Unfortunately, much of the evidence supporting these approaches is not robust, and treatment is often ineffective. The medical treatment options for patients with LGS can be divided into the following 3 major groups: The medical treatment options for patients with LGS include the use of antiepileptic drugs such as valproic acid and benzodiazepines such as clonazepam, nitrazepam and clobazam, vigabatrin, zonisamide, lamotrigine, topiramate and rufinamide proven effective by double-blind placebo-controlled studies e.
The ketogenic diet may be useful in patients with LGS refractory to medical treatment. Surgical options for LGS include corpus callosotomy, vagus nerve stimulation, and focal cortical resection [ 18 — 21 ].
EEG in Lennox-Gastaut syndrome with paroxysms of fast activity and generalized slow spike and wave discharges 1. The clinical manifestations of this syndrome include a status heterogeneous epileptic disorder, deterioration of neuropsychological functions associated with or independent from the epileptic disorder, and deterioration of motor functions.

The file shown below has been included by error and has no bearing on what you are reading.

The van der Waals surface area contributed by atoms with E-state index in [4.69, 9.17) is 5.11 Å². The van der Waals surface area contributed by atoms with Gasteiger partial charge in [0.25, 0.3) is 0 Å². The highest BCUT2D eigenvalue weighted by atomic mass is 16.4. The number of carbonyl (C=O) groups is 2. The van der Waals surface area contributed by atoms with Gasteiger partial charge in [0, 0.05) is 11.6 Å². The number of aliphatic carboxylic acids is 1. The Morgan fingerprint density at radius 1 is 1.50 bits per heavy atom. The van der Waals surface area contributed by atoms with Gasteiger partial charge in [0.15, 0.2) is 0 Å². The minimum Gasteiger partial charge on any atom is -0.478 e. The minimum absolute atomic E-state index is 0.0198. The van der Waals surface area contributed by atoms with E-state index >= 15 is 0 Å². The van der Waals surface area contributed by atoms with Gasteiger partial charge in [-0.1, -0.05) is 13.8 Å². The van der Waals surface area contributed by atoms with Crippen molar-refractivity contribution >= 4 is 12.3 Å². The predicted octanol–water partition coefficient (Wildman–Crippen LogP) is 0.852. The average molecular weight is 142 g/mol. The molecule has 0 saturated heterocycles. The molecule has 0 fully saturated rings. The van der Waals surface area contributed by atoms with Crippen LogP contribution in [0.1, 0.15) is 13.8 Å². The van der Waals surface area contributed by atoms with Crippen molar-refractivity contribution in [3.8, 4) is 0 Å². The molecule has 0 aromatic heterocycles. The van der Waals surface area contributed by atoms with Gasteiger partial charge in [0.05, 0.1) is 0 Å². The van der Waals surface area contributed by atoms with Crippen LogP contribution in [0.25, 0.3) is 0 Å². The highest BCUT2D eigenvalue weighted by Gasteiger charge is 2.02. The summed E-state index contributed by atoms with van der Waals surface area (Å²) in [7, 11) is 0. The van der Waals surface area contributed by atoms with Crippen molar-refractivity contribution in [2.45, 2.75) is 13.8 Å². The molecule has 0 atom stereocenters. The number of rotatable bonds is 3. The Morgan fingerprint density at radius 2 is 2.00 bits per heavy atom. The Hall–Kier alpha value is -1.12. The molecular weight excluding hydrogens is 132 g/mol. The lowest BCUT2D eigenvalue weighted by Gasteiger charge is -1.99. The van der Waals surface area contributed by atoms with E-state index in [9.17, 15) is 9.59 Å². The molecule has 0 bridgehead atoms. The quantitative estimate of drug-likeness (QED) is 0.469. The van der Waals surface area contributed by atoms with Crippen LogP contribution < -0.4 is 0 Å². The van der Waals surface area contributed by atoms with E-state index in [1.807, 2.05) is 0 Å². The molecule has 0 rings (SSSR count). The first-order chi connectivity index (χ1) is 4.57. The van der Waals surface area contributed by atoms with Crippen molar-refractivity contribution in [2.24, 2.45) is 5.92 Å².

The typical EEG pattern of continuous spikes and waves during slow sleep Figures 5 and 6 is also an essential and absolute feature for the recognition of the syndrome. The age at which the first seizure occurs ranges between 2 months and 12 years, with a peak around 4 and 5 years.
This event can be preceded by either normal psychomotor development or abnormal signs indicating preexisting encephalopathy such as hemiparesis, hemiplegia, spastic quadriplegia, diffuse hypotonia, and ataxia.
The seizure types occurring in the disorder can be both partial and generalized. They include unilateral or bilateral clonic seizures, generalized tonic-clonic seizure, absences, partial motor seizures, complex partial seizures, or epileptic falls.
They may occur during wakefulness or sleep. Tonic seizures, however, never occur. The first seizures are reported to be nocturnal and of unilateral type in almost one-half of the cases reported.